This purpose focuses on advancing public participation in a sport that involves physical skill and physical exertion. It is not enough just to promote sport. The 2005 Act says that to be charitable, public participation in sport must be promoted and that the sport must involve physical skill and physical exertion. An organisation with this purpose must be able to demonstrate that it provides opportunities for a wide range of participants.
To be charitable, sport means an activity that must involve both physical skill and physical exertion.
Where there is doubt as to whether an activity is a sport, we may consider the following:
It is not essential to have answers to all of these questions and each case will be looked at individually. However, if the activity does not fit any of the above, then it is less likely that we would regard the activity as a sport.
Does it provide opportunities for public participation?
Organisations applying to become a charity with this purpose must be able to demonstrate that they provide sufficient opportunity for the public to take part. We will look at whether the organisation caters for a range of participants in terms of skill or ability, physical condition, age and sex. We recognise that many sports charities will have to limit the number of participants at any given time. We focus on how they encourage public participation.
We accept that competition is an inherent and motivating factor in many sports and that sports charities will strive to be successful. Where charities have activities aimed at elite or professional athletes, they must be able to show that these help to further public participation in sport and are part of a range of activities for people of all levels of ability, as explained above. Organisations that limit participation only to people with a certain level of ability are unlikely to be able to further this purpose.
In general, public benefit is the way that a charity makes a positive difference to the public. Ways in which sports organisations can encourage people to take part include:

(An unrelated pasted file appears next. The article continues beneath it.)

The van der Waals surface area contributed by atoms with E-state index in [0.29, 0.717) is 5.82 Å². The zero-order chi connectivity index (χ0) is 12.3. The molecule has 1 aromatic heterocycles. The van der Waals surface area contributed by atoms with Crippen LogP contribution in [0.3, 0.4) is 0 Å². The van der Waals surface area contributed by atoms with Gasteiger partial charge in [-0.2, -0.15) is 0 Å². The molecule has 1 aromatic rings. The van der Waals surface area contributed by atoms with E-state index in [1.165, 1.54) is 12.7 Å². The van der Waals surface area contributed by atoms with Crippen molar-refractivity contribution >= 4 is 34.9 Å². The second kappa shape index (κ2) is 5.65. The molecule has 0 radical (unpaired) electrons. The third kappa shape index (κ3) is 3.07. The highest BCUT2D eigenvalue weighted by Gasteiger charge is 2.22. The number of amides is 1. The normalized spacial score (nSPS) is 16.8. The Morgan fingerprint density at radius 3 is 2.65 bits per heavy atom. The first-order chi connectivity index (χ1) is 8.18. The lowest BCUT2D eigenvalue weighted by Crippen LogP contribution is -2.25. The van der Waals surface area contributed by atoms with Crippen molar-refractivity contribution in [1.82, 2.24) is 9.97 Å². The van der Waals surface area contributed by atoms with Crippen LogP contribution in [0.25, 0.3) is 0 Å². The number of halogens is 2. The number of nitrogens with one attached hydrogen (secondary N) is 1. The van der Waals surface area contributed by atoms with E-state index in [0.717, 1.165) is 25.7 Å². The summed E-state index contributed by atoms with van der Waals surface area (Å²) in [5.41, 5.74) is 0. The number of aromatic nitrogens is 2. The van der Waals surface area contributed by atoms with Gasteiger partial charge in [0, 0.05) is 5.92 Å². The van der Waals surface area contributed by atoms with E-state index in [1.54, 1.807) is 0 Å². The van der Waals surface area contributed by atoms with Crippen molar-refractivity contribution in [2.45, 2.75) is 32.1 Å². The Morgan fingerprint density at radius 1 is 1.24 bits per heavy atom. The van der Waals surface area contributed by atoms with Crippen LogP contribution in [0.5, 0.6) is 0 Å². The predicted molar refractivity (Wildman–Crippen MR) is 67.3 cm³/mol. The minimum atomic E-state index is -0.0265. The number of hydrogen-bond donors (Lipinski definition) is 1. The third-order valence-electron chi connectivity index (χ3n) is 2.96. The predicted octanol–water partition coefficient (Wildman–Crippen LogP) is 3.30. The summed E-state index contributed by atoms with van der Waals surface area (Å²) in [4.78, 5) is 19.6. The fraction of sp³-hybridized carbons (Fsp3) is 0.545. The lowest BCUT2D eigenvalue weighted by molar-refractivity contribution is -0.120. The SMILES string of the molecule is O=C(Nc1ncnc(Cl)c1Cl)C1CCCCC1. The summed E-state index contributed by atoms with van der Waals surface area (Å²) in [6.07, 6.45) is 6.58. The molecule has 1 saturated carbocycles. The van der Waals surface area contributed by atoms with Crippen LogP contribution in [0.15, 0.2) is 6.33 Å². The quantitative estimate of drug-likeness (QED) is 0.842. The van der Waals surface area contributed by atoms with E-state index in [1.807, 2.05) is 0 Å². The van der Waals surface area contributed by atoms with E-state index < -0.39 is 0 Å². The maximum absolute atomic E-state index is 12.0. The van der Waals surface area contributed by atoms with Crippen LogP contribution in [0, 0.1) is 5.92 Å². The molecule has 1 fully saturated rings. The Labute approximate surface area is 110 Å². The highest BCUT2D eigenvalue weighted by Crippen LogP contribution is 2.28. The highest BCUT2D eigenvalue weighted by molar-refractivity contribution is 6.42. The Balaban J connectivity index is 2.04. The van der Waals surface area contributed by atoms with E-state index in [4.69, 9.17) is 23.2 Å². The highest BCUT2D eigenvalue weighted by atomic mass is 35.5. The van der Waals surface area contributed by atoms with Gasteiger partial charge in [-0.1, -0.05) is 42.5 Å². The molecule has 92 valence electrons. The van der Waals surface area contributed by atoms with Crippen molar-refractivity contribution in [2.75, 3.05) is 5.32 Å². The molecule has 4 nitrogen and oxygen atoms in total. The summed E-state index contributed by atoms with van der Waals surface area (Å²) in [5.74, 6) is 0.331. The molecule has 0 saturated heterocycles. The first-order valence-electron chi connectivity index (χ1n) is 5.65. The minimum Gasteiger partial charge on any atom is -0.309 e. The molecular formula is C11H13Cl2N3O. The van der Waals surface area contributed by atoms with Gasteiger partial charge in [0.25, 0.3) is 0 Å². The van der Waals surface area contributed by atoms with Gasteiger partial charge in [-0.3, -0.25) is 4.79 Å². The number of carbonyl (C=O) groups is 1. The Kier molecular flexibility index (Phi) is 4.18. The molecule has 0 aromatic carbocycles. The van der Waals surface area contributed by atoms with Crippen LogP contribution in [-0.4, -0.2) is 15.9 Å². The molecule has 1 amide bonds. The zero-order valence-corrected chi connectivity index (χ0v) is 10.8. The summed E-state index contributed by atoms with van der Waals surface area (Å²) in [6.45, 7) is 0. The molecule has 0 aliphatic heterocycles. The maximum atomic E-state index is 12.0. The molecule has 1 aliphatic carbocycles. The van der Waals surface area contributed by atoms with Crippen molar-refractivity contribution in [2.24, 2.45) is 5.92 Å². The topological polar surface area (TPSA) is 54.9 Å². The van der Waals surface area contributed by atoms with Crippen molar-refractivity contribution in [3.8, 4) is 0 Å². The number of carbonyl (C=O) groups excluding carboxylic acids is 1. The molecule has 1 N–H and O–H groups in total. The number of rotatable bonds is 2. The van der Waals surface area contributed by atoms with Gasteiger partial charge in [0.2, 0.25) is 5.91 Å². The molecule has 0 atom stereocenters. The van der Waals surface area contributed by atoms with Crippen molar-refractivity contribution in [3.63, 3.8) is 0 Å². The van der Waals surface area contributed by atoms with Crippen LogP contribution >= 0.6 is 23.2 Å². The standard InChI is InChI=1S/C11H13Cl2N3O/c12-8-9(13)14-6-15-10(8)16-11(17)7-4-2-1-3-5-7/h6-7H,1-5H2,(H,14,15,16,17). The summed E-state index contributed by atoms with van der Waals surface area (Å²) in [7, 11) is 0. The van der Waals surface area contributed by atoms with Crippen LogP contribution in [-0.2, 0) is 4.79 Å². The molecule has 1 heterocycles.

How people join or participate in a sports organisation is an important factor when we consider the organisation’s public benefit, and whether access to its activities is unduly restricted. Membership should be open and transparent. If people have to be recommended or take part in trials before they can join in, it is unlikely that there is opportunity for public participation.
Case 1: an organisation’s activities did not promote public participation in sport
An organisation linked to a professional football club applied to become a charity with the ‘advancement of public participation in sport’ as its purpose. Two broad areas of activity were proposed:
The participation in the youth teams was based on ability, subject to a contract with the professional football club, and only available to male players.
We decided that participation was not available to the public at large and we refused the application to become a charity.
Other examples of organisations which have applied for charitable status under this purpose but which have not satisfied the public participation requirement include:
Case 2: an organisation provided evidence that Yoga is a sport as defined by the 2005 Act
An organisation that promotes yoga applied to become a charity under this purpose.
Yoga is not universally accepted as a sport. However, the applicant submitted independent evidence that participation involves physical skill and exertion. They also advised us that Sport England recognises yoga as a sport, with the British Wheel of Yoga as the governing body.
We decided that the evidence supplied showed that yoga comes under the description of a sport in the 2005 Act. The application to become a charity was successful with the advancement of public participation in sport as one of the charitable purposes.
Case 3: an organisation demonstrated how its activities encouraged public participation
An organisation, which delivers a ‘Try Rugby’ community programme to all school children in a local area, applied to become a charity.
We had to decide if the organisation encouraged participation on an equal and inclusive basis. They told us that they organise ‘taster sessions’ for primary school children, interschool rugby festivals and weekly activities during the curriculum for all secondary pupils. For those wishing to participate more often, the organisation provides additional supervised sessions, mentoring and personal skills development.
The application to become a charity was successful.